Thursday, August 13, 2009


One Shell of an Argument

Mark Chu-Carroll has a good post up on Stephen Meyer's smoke and mirrors "evidence" for design ... specifically, Meyer's use of equivocation in the meaning of the term "digital." As Mark points out, there are:

Three possible definitions of digital information:

1. Information consisting of a collection of numbers.

2. Information encoded in any discrete form which can be represented by a sequence of symbols.

3. Information which can be stored in the memory of a digital computer.

... [T]hey're using one definition of digital information to claim that DNA is "digital" (definition 1), while using a different definition (definition 3) to argue that the fact that it's digital implies that it's like a computer. ...

Of course, in that sense, lots of things are digital. All chemicals are, in that sense, digital information - because you can describe a chemical by a notation consisting of a series of characters.

Other things that fit the first definition would include a series of coin flips or the structure of snowflakes. Unless the Disco 'Tute is claiming that "the Designer" is controlling the universe to such a fine-grained level (in which case, their disclaimers that the Designer might be extraterrestrials will necessitate John Wilkins eating his epistemological hat), the existence of such "digital information" is no proof of conscious design.

As Mark sums up:

[T]hat's the basic argument that Disco is using: that because we can interpret DNA as something that is, in some sense, "digital", that therefore cells are just like digital computers that process DNA, and that therefore they must be designed. It's the same old argument from incredulity: "I can't imagine how this could have happened without an intelligent agent doing it, therefore it couldn't have happened without an intelligent agent." The only thing that's new here is that they hide that argument behind the word "digital".

Pointed out in the comments to Mark's post is the fact that Meyer is also making an argument from analogy. Not all arguments from analogy are invalid, though. Darwin started off the Origin of Species with an argument from analogy: the similarity between artificial selection done by plant and animal breeders and Darwin's proposed mechanism of natural selection.

The difference between Meyer's argument and Darwin's is in the actual similarity of the compared objects. As Kant (as well as Hume) pointed out, even before William Paley made the watch analogy famous, it fails as such because there are substantial differences between organisms and watches:

In a watch one part is the instrument for moving the other parts, but the wheel is not the effective cause of the production of the others; no doubt one part is for the sake of the others, but it does not exist by their means. In this case the producing cause of the parts and of their form is not contained in the nature (of the material), but is external to it in a being which can produce effects according to Ideas of a whole possible by means of its causality. Hence a watch wheel does not produce other wheels, still less does one watch produce other watches, utilising (organising) foreign material for that purpose; hence it does not replace of itself parts of which it has been deprived, nor does it make good what is lacking in a first formation by the addition of the missing parts, nor if it has gone out of order does it repair itself—all of which, on the contrary, we may expect from organised nature.— An organised being is then not a mere machine, for that has merely moving power, but it possesses in itself formative power of a self-propagating kind which it communicates to its materials though they have it not of themselves; it organises them, in fact, and this cannot be explained by the mere mechanical faculty of motion.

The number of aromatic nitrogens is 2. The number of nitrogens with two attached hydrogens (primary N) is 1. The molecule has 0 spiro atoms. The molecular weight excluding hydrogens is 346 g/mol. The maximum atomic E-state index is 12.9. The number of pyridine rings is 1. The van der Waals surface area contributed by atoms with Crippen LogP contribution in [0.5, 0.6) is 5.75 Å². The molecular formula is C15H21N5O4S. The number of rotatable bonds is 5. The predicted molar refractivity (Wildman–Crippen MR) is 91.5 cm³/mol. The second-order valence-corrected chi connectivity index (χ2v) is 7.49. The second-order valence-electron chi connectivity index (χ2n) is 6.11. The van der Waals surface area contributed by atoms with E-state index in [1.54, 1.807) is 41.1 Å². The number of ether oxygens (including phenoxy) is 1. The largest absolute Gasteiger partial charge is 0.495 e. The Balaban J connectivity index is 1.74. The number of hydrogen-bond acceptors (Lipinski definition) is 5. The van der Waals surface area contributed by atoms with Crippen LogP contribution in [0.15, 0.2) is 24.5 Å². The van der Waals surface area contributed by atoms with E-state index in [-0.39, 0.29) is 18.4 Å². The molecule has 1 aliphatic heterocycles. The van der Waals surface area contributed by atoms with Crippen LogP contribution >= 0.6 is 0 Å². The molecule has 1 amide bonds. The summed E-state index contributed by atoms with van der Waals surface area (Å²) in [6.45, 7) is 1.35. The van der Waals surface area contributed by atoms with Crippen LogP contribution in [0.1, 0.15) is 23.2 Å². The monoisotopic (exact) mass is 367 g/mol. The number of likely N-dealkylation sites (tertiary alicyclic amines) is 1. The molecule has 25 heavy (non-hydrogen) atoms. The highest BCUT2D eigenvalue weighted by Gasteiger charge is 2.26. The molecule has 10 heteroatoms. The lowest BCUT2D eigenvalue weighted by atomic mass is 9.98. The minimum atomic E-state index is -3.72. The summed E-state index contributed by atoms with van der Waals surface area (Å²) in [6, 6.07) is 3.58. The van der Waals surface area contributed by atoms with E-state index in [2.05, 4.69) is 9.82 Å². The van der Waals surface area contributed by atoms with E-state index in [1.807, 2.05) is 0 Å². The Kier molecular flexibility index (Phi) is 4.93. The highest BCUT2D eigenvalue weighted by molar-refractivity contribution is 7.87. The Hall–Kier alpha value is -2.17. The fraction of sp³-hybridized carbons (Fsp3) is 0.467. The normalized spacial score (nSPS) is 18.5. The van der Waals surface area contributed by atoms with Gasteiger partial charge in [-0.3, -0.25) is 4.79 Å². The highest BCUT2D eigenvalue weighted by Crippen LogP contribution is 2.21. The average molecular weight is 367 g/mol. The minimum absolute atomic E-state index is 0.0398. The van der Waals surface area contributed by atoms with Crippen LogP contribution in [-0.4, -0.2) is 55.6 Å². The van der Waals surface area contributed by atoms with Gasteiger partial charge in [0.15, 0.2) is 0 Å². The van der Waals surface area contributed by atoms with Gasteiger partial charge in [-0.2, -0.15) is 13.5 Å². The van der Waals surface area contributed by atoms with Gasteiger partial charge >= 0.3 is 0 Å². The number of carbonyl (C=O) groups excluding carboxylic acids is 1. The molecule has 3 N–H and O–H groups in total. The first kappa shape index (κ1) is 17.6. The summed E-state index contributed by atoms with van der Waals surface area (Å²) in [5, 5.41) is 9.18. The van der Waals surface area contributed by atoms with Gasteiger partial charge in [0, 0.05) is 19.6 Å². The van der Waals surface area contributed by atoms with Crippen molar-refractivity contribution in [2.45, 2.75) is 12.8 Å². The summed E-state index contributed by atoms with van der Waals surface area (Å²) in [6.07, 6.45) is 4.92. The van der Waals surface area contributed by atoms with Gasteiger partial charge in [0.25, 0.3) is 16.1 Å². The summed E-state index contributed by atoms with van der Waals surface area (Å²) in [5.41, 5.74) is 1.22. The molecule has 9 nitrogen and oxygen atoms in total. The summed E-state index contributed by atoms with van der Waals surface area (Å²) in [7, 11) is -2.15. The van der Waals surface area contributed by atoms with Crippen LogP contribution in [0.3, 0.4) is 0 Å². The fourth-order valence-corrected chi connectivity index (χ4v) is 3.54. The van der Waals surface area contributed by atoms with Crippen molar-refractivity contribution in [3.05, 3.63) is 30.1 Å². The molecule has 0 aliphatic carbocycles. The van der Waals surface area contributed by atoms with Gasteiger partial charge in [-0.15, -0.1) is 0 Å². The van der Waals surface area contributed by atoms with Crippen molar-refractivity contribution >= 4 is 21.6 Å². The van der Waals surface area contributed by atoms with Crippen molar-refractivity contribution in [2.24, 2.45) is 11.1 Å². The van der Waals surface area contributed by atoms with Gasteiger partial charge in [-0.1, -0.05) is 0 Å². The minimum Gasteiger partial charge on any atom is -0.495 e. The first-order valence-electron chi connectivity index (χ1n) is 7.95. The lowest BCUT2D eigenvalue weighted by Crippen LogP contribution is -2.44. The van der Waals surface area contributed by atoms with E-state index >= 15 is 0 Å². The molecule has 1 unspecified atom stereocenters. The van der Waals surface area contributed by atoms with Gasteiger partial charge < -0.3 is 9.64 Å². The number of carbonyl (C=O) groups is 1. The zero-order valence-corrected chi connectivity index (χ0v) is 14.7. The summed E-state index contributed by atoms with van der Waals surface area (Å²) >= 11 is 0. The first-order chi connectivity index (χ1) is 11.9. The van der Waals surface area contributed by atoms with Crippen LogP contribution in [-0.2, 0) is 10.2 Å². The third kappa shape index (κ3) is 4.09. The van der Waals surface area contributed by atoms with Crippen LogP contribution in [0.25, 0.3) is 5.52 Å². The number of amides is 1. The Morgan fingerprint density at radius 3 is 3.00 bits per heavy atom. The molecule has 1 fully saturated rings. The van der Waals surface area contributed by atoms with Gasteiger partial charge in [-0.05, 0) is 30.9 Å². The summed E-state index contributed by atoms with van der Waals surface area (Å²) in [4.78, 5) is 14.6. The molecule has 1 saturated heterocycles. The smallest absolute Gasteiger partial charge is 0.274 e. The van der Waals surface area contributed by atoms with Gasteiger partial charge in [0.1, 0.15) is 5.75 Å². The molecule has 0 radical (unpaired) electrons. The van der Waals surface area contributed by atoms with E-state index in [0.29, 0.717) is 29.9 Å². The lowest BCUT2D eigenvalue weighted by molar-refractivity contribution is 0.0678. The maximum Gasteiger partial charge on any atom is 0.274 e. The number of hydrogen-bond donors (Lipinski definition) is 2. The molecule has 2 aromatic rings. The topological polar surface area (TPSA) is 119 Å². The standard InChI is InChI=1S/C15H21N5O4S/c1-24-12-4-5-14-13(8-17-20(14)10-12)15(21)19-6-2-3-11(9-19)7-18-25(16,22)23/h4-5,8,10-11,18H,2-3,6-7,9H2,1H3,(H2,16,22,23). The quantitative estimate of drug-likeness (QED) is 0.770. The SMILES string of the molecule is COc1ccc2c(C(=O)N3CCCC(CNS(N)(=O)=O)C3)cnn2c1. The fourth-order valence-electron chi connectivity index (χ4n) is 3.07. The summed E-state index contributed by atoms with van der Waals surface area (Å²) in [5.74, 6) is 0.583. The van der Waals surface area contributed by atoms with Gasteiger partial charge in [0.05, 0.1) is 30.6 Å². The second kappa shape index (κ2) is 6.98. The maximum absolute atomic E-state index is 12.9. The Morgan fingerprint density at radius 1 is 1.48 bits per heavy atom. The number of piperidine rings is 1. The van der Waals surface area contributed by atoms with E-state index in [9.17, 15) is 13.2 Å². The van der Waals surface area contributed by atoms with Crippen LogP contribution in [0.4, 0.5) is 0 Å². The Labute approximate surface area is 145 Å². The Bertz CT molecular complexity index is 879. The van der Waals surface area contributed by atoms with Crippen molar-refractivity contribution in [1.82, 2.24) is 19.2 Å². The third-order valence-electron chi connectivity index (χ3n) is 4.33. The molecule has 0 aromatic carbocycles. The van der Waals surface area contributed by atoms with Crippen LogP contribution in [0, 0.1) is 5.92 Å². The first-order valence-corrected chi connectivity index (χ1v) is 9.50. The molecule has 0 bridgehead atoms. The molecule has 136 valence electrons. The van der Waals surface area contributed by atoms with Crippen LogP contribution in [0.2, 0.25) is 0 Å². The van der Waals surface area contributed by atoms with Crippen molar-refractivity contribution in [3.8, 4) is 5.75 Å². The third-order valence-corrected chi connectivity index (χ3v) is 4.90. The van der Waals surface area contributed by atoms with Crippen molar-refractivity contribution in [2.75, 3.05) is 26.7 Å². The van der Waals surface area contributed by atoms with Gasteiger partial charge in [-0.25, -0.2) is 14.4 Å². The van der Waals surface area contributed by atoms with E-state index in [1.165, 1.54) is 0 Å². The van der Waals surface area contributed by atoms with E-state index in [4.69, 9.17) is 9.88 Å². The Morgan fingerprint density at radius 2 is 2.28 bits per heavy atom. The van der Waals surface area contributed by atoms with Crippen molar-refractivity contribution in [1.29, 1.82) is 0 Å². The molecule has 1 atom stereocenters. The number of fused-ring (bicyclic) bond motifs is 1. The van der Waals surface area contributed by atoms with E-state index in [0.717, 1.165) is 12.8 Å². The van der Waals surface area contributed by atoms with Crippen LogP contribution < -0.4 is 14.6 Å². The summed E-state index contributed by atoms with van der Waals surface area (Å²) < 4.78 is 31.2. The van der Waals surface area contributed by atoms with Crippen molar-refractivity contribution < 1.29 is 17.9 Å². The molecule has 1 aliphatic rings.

We say of nature and its faculty in organised products far too little if we describe it as an analogon of art; for this suggests an artificer (a rational being) external to it. Much rather does it organise itself and its organised products in every species, no doubt after one general pattern but yet with suitable deviations, which self-preservation demands according to circumstances.

Meyer's attempt to analogize the workings of the cell to the workings of a digital computer are nothing more than a superficial update of the watch analogy and fails for the same reason.

Darwin's analogy on the other hand works because he was comparing the effect that certain well-known processes have on living organisms to the effect that his proposed mechanism should logically have on similar organisms if the premises of his mechanism were true. Furthermore, the premises of his proposed mechanism, particularly the inherited similarity of offspring to parent and the culling of the less "fit" through the competition for limited resources, were either observed in the course of artificial breeding or were themselves analogous to the actions of breeders, which is not the case between digital computers and cells. Thus, Darwin's analogy was close at several levels, while the opposite is true of the IDers' attempt at analogy.

The best analogy for ID involves walnut shells and a pea.

This comment has been removed by the author.
Post a Comment

<< Home

This page is powered by Blogger. Isn't yours?

. . . . .


How to Support Science Education